Barracuda: Solace for Pirate Fans Everywhere

Barracuda: Solace for Pirate Fans Everywhere

Barracuda 4: Revolts, written by Jean Dufaux, art by Jérémy, Cinebook, £8.99/$15.95

♦ Pirates. There’s never really enough pirate stories in comic books. Yes EC had a go with Piracy, but that didn’t last long, neither did CrossGen’s El Cazador. Now I’m kind of striking out: Conan as Amra, perhaps? Does Tales of the Black Freighter count?

Well, if you miss pirates too, Barracuda might be your cup of tea. In Barracuda 1: Slaves Barracuda is a pirate ship, home to Raffy, the son of the Captain of the Barracuda. When the pirates board a ship, and find no treasure, they take three women to sell as slaves, a Spanish noblewoman, her daughter Maria, and (unbeknownst to them) a servant boy Emilo, who is disguised as a girl. As is the way with numbers, in Barracuda 4 we are some way forward in time, and Raffy, Emilio, and Maria, three children left behind by the Barracuda are now bonded by experience and friendship.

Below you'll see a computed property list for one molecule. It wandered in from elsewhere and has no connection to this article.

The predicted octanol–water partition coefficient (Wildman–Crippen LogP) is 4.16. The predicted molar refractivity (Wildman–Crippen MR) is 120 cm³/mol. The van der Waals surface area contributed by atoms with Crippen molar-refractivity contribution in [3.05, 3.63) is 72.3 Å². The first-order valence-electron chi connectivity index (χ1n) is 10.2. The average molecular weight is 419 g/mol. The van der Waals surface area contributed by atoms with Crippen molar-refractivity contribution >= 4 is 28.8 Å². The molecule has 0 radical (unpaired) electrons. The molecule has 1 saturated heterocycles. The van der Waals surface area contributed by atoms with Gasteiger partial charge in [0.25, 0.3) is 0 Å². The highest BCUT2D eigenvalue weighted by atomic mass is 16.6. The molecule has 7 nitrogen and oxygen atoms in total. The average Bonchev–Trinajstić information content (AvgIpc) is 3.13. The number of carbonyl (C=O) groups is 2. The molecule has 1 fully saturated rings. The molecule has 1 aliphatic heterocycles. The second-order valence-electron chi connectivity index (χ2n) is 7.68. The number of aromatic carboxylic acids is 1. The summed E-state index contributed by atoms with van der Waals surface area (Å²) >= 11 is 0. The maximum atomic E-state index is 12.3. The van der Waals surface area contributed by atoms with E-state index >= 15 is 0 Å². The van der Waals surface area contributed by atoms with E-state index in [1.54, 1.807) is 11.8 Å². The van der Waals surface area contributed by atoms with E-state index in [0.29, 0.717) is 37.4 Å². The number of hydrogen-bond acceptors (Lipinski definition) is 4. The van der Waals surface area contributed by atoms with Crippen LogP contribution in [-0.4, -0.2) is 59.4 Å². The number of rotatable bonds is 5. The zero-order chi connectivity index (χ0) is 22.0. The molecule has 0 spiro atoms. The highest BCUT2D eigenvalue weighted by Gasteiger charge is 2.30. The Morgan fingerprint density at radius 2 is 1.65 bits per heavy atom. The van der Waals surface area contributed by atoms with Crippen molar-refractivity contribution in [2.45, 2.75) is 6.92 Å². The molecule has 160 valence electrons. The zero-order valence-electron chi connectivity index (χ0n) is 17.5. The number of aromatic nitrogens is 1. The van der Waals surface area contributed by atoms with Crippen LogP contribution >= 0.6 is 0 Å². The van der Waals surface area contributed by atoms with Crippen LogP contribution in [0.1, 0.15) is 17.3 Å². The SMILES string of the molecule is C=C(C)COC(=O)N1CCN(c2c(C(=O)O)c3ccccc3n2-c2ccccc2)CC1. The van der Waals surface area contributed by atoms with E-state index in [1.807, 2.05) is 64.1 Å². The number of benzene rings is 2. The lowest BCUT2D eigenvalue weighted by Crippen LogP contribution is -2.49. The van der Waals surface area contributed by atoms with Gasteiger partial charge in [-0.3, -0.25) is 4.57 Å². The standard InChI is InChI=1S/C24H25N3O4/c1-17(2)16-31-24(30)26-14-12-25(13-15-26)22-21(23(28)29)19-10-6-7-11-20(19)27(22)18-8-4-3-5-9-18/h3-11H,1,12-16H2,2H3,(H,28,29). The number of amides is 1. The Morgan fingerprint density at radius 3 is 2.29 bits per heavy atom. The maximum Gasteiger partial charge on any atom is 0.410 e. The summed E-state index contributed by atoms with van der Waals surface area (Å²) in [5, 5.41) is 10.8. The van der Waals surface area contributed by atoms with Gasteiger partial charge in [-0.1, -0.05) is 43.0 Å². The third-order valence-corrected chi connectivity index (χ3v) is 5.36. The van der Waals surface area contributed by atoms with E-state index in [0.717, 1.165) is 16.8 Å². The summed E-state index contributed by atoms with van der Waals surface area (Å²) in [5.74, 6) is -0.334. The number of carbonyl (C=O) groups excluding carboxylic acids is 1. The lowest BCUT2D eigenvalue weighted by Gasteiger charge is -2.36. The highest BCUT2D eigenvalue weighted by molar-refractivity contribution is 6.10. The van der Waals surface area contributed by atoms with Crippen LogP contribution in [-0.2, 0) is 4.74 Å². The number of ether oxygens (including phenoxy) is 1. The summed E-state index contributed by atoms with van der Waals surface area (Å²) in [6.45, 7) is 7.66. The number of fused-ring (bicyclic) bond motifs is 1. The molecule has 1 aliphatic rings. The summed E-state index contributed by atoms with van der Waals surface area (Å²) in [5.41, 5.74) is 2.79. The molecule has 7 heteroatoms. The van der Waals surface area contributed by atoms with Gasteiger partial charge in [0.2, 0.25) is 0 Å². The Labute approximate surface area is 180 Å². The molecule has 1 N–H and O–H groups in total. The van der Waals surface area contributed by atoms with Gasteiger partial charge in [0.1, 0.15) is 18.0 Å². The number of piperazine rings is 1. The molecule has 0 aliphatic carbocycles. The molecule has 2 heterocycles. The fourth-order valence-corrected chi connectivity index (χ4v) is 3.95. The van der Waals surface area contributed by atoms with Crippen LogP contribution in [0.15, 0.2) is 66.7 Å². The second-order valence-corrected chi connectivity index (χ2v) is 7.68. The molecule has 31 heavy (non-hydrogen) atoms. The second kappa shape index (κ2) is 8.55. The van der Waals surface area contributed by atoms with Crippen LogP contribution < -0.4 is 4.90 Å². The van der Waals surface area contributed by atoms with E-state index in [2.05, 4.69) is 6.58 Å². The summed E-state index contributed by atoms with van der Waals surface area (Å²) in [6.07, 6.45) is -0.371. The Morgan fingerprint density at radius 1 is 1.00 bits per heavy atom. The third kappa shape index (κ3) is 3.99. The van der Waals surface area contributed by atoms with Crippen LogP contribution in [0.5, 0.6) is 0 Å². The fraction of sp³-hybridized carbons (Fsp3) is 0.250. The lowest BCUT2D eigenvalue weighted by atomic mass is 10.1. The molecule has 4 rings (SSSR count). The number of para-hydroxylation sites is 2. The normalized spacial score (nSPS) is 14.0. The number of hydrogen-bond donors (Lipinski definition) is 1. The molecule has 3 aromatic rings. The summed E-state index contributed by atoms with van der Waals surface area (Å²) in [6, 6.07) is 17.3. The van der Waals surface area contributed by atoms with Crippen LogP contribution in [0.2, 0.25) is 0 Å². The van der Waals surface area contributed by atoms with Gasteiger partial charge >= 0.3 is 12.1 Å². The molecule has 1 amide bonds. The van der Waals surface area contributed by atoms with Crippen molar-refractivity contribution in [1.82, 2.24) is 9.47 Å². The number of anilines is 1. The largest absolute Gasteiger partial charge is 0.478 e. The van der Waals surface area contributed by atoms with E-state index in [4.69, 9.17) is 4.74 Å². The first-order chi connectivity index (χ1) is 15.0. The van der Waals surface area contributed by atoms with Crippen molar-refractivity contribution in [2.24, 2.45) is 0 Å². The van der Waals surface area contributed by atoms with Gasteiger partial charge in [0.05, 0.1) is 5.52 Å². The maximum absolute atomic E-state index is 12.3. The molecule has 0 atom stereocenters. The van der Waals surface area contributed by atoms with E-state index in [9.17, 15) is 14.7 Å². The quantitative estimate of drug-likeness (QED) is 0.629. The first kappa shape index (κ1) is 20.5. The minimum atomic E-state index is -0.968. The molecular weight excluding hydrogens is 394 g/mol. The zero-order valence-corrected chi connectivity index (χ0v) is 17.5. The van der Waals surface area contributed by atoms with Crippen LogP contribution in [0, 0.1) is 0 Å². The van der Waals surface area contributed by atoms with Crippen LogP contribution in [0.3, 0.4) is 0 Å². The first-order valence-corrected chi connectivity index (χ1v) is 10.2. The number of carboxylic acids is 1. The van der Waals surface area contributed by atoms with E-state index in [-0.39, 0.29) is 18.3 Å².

Barracuda can’t be accused of playing down the violence or misery of a life in piracy: This is the gritty, unromantic side of pirate life but as a result is more interesting, with vulnerable characters surrounded by merciless foes. The writing is strong and the artwork by Jérémy is beautifully detailed and painted. This is one of the smaller format Cinebook releases, and you feel it’s a shame that you can’t get a better look at the work of Jérémy. That would be my only criticism though. Cinebook have another pirate series in Long John Silver, and with Barracuda they are pre-eminent in the field.

Peter Mann

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Barracuda 4: Revolts, written by Jean Dufaux, art by Jérémy, Cinebook
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